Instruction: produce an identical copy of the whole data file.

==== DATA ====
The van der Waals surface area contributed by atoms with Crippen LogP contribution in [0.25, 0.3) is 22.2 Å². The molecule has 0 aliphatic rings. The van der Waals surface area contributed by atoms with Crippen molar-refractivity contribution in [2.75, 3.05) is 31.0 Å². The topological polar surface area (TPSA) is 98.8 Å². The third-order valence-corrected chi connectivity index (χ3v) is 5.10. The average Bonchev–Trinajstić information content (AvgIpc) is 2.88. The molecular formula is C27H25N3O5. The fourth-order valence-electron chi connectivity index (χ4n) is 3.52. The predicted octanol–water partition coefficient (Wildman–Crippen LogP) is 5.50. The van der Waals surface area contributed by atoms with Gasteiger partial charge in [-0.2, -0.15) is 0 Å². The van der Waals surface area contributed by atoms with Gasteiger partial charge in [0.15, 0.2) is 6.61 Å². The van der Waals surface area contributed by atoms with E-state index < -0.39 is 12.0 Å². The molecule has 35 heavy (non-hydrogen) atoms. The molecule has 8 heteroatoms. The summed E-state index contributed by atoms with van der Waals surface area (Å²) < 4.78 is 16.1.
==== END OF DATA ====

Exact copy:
The van der Waals surface area contributed by atoms with Crippen LogP contribution in [0.25, 0.3) is 22.2 Å². The molecule has 0 aliphatic rings. The van der Waals surface area contributed by atoms with Crippen molar-refractivity contribution in [2.75, 3.05) is 31.0 Å². The topological polar surface area (TPSA) is 98.8 Å². The third-order valence-corrected chi connectivity index (χ3v) is 5.10. The average Bonchev–Trinajstić information content (AvgIpc) is 2.88. The molecular formula is C27H25N3O5. The fourth-order valence-electron chi connectivity index (χ4n) is 3.52. The predicted octanol–water partition coefficient (Wildman–Crippen LogP) is 5.50. The van der Waals surface area contributed by atoms with Gasteiger partial charge in [-0.2, -0.15) is 0 Å². The van der Waals surface area contributed by atoms with Gasteiger partial charge in [0.15, 0.2) is 6.61 Å². The van der Waals surface area contributed by atoms with E-state index < -0.39 is 12.0 Å². The molecule has 35 heavy (non-hydrogen) atoms. The molecule has 8 heteroatoms. The summed E-state index contributed by atoms with van der Waals surface area (Å²) < 4.78 is 16.1.